Growing up on a 60-acre farm in Oklahoma, Mike Trammell had agriculture in his DNA. If you'd asked Trammell in high school about his future, though, he would have confessed that science piqued his curiosity more than agriculture. But it took a favorite college professor and a few semester-long outings into the wilderness to cement his path as a plant breeder.
For the past 12 years, Trammell has served as a plant breeder for the Noble Research Institute, learning from some of the industry's most renowned breeders and continuing a tradition that stretches back to the earliest years of the organization. On a typical Monday afternoon, he discussed the moments that shaped his life and career, and the job that still inspires him.
In high school, I had an interest in science and always did well in the classes, but I owe my career path in the plant sciences to one of my college professors at Southeastern Oklahoma State University. He convinced me to go to graduate school at the University of South Dakota, where everything changed for me.
I lived in the Theodore Roosevelt National Park in the North Dakota badlands during the summer from 1991 to 1993, studying the physiology of invasive plants. It was one of the scariest moments in my life because the only technology connection was a single radio station out of Canada. I had never been that far from home before. However, it was a once-in-a-lifetime experience that shaped my future because it propelled me into plant breeding.
I worked as an associate forage specialist for the University of Nebraska. The job entailed both extension and field-based forage research. It connected me to agriculture, then served as the stepping stone to my current position.
I came to the Noble Research Institute in 2003. I saw an opening, and it was a chance for me to get back close to home. My position as a plant breeder at the Noble Research Institute allows me to continue working with forages and with agricultural producers. From my point of view, it's the perfect job description. I'm appreciative of having the opportunity to benefit agriculture while living in my home state of Oklahoma.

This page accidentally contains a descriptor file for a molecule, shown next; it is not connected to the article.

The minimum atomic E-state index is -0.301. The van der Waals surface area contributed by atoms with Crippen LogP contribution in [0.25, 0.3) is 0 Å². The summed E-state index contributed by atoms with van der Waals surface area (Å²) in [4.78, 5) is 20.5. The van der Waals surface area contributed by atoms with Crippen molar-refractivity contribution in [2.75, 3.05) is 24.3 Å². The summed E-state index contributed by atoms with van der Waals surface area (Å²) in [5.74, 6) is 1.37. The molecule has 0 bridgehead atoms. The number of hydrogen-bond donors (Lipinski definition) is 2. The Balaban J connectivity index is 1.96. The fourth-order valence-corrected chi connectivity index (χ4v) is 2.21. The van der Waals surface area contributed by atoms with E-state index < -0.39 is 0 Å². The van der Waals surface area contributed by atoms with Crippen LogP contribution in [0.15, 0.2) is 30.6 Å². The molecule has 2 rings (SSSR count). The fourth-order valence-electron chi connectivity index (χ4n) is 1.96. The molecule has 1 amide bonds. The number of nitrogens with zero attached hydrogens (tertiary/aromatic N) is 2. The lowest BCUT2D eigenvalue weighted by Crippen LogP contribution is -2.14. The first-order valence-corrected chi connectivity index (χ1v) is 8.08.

I breed perennial forage crops, such as tall fescue and alfalfa. The new varieties we develop are targeted to improve forage-based livestock operations for agricultural producers in the Southern Great Plains and the southeastern United States.
Working with field-based plant breeding trials is a long, continuous process. We are constantly working to narrow down broad populations of plants to the specific ones that have all the main traits our producers want and need. It can take anywhere from 10 to 15 years to develop a perennial forage variety. It takes time to evaluate the selection of superior plant material, the hybridization of the selected material and the recombination to produce new generations for traits such as grazing persistence or yield.
I have had the opportunity to work with some of the best forage breeders in the world, starting with Andy Hopkins, Ph.D., to Joe Bouton, Ph.D., and Charlie Brummer, Ph.D. The privilege of carrying forward their work of developing tangible forage varieties for use by farmers and ranchers is exciting and rewarding.
I will always remember one piece of advice Dr. Bouton gave me. "Running a breeding program is similar to managing a major league baseball team only the best can play. Narrow down your breeding material to the best and improve them; that's your team. Not everyone in the program can play for the team so you have to know who to cut."